2. A class of six plaintiffs is not significant; however, the six plaintiffs here are merely the lead plaintiffs if class certification is achieved (which is not assured because it must be approved by the court). The class could grow to include all the customers who purchased security systems from Canary within the claim period. While each plaintiff may have a relatively low-value claim, the prospect of a cumulative claim – through a certified class – presents great risk to Canary. Here, the number of similarly situated customers could be quite large. Accordingly, the possible damages could also be large.
3. A successful class action can sometimes lead to the payment of attorneys’ fees; in fact, in some cases, the attorneys’ fees can far exceed the actual recovery to the class. That may be true here – depending on the size of the class and the length of the litigation.
4. Another potentially problematic aspect of this case for Canary is the plaintiffs’ assertion of claims under state consumer protection laws. It is very common in the security industry and other industries to see such claims. Indeed, I have defended these claims in over a dozen states. These statutes are highly favored by plaintiffs’ lawyers because they typically allow for the recovery of attorneys’ fees and the possibility of treble damages – while allow a judge to triple the amount of the actual/compensatory damages to be awarded to a prevailing plaintiff. The risk of an adverse judgment under such a statute makes a corporate defendant far more pliable for settlement – especially as the case proceeds to trial.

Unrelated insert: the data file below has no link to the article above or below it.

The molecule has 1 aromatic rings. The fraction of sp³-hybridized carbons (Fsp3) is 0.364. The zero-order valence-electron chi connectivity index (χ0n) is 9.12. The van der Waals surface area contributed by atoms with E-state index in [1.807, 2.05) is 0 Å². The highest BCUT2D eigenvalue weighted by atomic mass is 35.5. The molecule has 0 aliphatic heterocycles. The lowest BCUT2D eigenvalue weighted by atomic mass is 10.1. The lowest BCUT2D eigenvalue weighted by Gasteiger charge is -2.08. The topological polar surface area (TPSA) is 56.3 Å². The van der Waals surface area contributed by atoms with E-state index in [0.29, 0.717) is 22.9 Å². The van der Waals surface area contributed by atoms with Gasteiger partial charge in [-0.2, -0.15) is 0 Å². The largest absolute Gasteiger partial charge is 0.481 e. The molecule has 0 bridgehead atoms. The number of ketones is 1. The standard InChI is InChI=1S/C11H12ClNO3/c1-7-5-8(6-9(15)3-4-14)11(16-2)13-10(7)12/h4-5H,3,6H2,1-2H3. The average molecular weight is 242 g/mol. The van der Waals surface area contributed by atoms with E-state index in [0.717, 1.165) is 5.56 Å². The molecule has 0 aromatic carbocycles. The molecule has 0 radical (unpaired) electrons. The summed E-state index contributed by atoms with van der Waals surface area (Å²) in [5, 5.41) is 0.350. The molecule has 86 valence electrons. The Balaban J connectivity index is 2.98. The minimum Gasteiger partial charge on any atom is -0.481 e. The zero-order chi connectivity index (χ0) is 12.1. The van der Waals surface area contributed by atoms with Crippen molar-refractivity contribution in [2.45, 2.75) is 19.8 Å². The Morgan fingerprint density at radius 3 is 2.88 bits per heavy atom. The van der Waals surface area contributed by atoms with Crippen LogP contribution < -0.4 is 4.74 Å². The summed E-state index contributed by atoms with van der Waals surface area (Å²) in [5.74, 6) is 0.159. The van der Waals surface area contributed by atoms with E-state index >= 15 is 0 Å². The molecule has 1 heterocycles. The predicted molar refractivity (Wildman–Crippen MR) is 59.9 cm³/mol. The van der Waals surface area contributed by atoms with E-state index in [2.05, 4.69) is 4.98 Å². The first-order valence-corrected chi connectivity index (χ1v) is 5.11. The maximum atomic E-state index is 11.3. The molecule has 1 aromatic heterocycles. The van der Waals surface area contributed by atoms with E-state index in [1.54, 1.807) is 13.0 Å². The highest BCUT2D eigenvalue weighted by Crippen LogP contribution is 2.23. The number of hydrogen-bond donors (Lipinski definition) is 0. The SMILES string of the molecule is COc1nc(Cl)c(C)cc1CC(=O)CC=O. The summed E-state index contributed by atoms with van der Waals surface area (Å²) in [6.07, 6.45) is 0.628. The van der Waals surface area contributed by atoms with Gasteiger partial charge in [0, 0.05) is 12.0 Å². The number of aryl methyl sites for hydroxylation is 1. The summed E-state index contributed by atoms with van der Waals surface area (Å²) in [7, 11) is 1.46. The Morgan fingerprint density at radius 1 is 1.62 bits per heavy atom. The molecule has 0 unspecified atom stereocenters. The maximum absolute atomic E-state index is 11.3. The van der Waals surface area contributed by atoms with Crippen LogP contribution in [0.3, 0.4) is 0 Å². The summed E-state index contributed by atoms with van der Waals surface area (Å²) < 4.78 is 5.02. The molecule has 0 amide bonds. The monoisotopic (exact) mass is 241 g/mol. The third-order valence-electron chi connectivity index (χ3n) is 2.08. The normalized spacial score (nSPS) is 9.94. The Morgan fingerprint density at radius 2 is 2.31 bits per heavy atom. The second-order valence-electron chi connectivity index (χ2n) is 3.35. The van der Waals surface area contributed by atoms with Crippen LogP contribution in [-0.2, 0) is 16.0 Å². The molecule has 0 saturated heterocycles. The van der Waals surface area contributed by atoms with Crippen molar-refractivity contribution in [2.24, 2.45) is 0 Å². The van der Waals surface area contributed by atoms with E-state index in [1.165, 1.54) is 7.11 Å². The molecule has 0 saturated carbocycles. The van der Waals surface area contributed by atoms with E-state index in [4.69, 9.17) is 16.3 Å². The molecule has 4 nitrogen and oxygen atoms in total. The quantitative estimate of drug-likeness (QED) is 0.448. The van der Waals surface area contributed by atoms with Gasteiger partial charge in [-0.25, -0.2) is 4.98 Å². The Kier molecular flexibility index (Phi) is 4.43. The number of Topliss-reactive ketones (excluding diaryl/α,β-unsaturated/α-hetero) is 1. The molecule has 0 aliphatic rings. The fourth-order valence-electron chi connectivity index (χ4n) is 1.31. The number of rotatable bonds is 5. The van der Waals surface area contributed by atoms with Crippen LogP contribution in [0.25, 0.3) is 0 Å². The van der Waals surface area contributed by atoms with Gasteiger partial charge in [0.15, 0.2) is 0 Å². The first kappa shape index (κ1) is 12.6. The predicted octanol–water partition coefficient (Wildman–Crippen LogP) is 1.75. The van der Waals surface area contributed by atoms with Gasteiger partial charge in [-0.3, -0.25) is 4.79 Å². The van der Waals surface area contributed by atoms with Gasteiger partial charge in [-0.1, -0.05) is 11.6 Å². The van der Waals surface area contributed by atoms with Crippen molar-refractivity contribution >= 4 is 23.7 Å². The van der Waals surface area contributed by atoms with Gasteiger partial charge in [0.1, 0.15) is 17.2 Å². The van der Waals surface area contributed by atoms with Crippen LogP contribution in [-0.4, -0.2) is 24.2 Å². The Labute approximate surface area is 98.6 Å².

5. The state consumer protection claims are potentially concerning for another reason. Genuine violations of such laws can sometime catch the attention of state regulators, such as a state Attorney General. If a state Attorney General takes note of these claims, and pursues an independent civil or criminal complaint against the company, that enhances the leverage of the private plaintiffs and adds to the pressure on the company. Again, I know of no basis for state regulators to take action here – as Canary’s business practices may be perfectly legitimate.
6. Finally, a company like Canary has to worry about the impact that this lawsuit will have on its sales and business. A long and public dispute with customers is not a welcome experience for any company – particularly when deceptive business practices are alleged.
Unfortunately, deceptive sales tactics and consumer fraud are not new issues for security service providers. Case in point: In January of 2018, Vivint paid ADT $10 million to settle a lawsuit which accused the company of engaging in deceptive sales practices to mislead ADT customers into signing long-term contracts (Read the details at www.securityinfowatch.com/12389421).
As you run your company and reflect on your risk, it is wise to confer carefully with legal counsel ahead of time – to protect against, or at least reduce the risk that any of your sales or business practices could be alleged to be fraudulent or deceptive in any way.
Regular attention to these issues – in close coordination with a capable attorney – could save you from the time, expense and aggravation now being imposed on Canary.
Timothy J. Pastore, Esq., is a Partner in the New York office of Montgomery McCracken Walker & Rhoads LLP (www.mmwr.com), where he is Vice-Chair of the Litigation Department. Before entering private practice, Mr. Pastore was an officer and Judge Advocate General (JAG) in the U.S. Air Force and a Special Assistant U.S. Attorney with the U.S. Department of Justice. Reach him at (212) 551-7707 or by e-mail at [email protected].